Hydrogen bonds: Scientists find new mechanism

Sep 09, 2008

Water’s unrivaled omnipresence and the crucial role it plays in life drives scientists’ to understand every detail of its unusual underlying properties on the microscopic scale.

Bernd Winter and colleagues, from BESSY, Max-Born-Institut, Uppsala University, and MPI für Dynamik und Selbstorganisation, report in the current issue of Nature how water solvates its intrinsic hydroxide (OH-) anion. Unraveling this behavior is important to advance the understanding of aqueous chemistry and biology.

Using a resonance (photo) core-electron spectroscopy technique, with sub ten-femtosecond temporal resolution, and employing synchrotron radiation in conjunction with a liquid microjet, the researchers find that OH- is capable of donating a transient hydrogen bond to a neighboring water molecule. Their experiment thus disproves the classical, so-called proton-hole picture, assuming that OH- is a hydrogen-bond acceptor only.

The weak OH- hydrogen donor bond is responsible for a distinct intensity pattern in the electron spectra, and is connected with a unique energy transfer (intermolecular Coulombic decay) between the oxygen 1s core-excited hydroxide ion and a neighboring water molecule. It is the first time such a process is observed in an aqueous system. To confirm that the measurements exclusively probe the weak OH- hydrogen donor bond at such high sensitivities the team has conducted comparative measurements of halide ions in water.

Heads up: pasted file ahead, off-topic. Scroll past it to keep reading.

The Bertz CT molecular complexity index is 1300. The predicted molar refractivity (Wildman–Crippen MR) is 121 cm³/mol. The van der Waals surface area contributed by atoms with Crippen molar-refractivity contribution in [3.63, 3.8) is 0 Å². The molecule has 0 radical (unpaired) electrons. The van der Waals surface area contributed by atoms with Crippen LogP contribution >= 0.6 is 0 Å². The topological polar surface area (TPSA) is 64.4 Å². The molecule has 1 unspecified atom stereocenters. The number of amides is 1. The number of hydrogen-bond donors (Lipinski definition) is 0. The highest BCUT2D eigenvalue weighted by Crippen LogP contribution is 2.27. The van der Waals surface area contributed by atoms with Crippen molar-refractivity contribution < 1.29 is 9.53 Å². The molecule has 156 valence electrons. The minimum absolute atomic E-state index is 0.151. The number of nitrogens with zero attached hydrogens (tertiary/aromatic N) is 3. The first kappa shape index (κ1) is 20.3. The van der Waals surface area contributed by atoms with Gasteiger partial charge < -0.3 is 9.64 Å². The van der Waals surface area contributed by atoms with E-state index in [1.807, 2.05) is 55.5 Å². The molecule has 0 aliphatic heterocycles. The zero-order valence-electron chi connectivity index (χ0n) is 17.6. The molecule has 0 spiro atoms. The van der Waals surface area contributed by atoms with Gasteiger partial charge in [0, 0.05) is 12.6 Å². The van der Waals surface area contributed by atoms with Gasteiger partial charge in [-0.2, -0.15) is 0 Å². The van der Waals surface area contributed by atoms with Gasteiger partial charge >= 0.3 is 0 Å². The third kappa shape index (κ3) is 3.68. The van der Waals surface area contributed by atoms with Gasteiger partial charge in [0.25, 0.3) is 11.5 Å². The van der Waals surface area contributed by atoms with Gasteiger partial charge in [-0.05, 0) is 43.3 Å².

They find that chloride and isoelectronic fluoride do not exhibit this energy-transfer channel, which corroborates recent structural diffusion models for the unusually migration of the hydroxide ion in water. The work marks a step forward into studying very fast dynamical processes in water and aqueous solutions.

Citation: E. F. Aziz et al., Nature 455, 89 - 91 (04 Sep 2008), doi: 10.1038/nature07252

Source: Max-Born-Institut

Explore further: Thermoelectric power plants could offer economically competitive renewable energy

add to favorites email to friend print save as pdf

Related Stories

Big step for next-generation fuel cells and electrolyzers

Feb 27, 2014

A big step in the development of next-generation fuel cells and water-alkali electrolyzers has been achieved with the discovery of a new class of bimetallic nanocatalysts that are an order of magnitude higher ...

Recommended for you

User comments : 0

Please sign in to add a comment. Registration is free, and takes less than a minute. Read more

Click here to reset your password.
Sign in to get notified via email when new comments are made.